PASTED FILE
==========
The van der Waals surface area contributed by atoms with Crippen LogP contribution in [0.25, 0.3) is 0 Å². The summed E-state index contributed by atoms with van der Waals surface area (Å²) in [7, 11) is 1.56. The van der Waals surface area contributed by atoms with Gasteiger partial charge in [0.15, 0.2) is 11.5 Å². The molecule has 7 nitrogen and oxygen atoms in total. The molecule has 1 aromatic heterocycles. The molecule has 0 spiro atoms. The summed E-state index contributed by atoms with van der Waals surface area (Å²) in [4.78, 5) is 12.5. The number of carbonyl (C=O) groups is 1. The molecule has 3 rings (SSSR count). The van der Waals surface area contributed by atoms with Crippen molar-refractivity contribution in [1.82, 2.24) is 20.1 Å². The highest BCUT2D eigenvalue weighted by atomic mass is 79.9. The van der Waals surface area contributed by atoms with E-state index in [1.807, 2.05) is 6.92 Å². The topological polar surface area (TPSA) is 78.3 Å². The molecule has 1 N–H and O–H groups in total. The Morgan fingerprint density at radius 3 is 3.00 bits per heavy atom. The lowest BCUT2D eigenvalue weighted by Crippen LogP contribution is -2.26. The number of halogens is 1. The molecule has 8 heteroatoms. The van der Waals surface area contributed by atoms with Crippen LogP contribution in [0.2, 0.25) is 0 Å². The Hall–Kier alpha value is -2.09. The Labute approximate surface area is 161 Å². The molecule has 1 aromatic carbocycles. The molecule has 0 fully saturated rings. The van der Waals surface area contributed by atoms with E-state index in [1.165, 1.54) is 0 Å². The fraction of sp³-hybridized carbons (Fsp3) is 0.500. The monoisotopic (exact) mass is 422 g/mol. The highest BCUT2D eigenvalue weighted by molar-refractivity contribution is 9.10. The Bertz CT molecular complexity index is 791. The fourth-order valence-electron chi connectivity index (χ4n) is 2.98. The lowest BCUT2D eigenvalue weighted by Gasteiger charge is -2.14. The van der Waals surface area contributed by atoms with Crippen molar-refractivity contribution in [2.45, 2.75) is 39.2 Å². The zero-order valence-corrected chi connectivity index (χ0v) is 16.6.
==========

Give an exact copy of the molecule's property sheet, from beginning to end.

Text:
The van der Waals surface area contributed by atoms with Crippen LogP contribution in [0.25, 0.3) is 0 Å². The summed E-state index contributed by atoms with van der Waals surface area (Å²) in [7, 11) is 1.56. The van der Waals surface area contributed by atoms with Gasteiger partial charge in [0.15, 0.2) is 11.5 Å². The molecule has 7 nitrogen and oxygen atoms in total. The molecule has 1 aromatic heterocycles. The molecule has 0 spiro atoms. The summed E-state index contributed by atoms with van der Waals surface area (Å²) in [4.78, 5) is 12.5. The number of carbonyl (C=O) groups is 1. The molecule has 3 rings (SSSR count). The van der Waals surface area contributed by atoms with Crippen molar-refractivity contribution in [1.82, 2.24) is 20.1 Å². The highest BCUT2D eigenvalue weighted by atomic mass is 79.9. The van der Waals surface area contributed by atoms with E-state index in [1.807, 2.05) is 6.92 Å². The topological polar surface area (TPSA) is 78.3 Å². The molecule has 1 N–H and O–H groups in total. The Morgan fingerprint density at radius 3 is 3.00 bits per heavy atom. The lowest BCUT2D eigenvalue weighted by Crippen LogP contribution is -2.26. The number of halogens is 1. The molecule has 8 heteroatoms. The van der Waals surface area contributed by atoms with Crippen LogP contribution in [0.2, 0.25) is 0 Å². The Hall–Kier alpha value is -2.09. The Labute approximate surface area is 161 Å². The molecule has 1 aromatic carbocycles. The molecule has 0 fully saturated rings. The van der Waals surface area contributed by atoms with E-state index in [1.165, 1.54) is 0 Å². The fraction of sp³-hybridized carbons (Fsp3) is 0.500. The monoisotopic (exact) mass is 422 g/mol. The highest BCUT2D eigenvalue weighted by molar-refractivity contribution is 9.10. The Bertz CT molecular complexity index is 791. The fourth-order valence-electron chi connectivity index (χ4n) is 2.98. The lowest BCUT2D eigenvalue weighted by Gasteiger charge is -2.14. The van der Waals surface area contributed by atoms with Crippen molar-refractivity contribution in [2.45, 2.75) is 39.2 Å². The zero-order valence-corrected chi connectivity index (χ0v) is 16.6.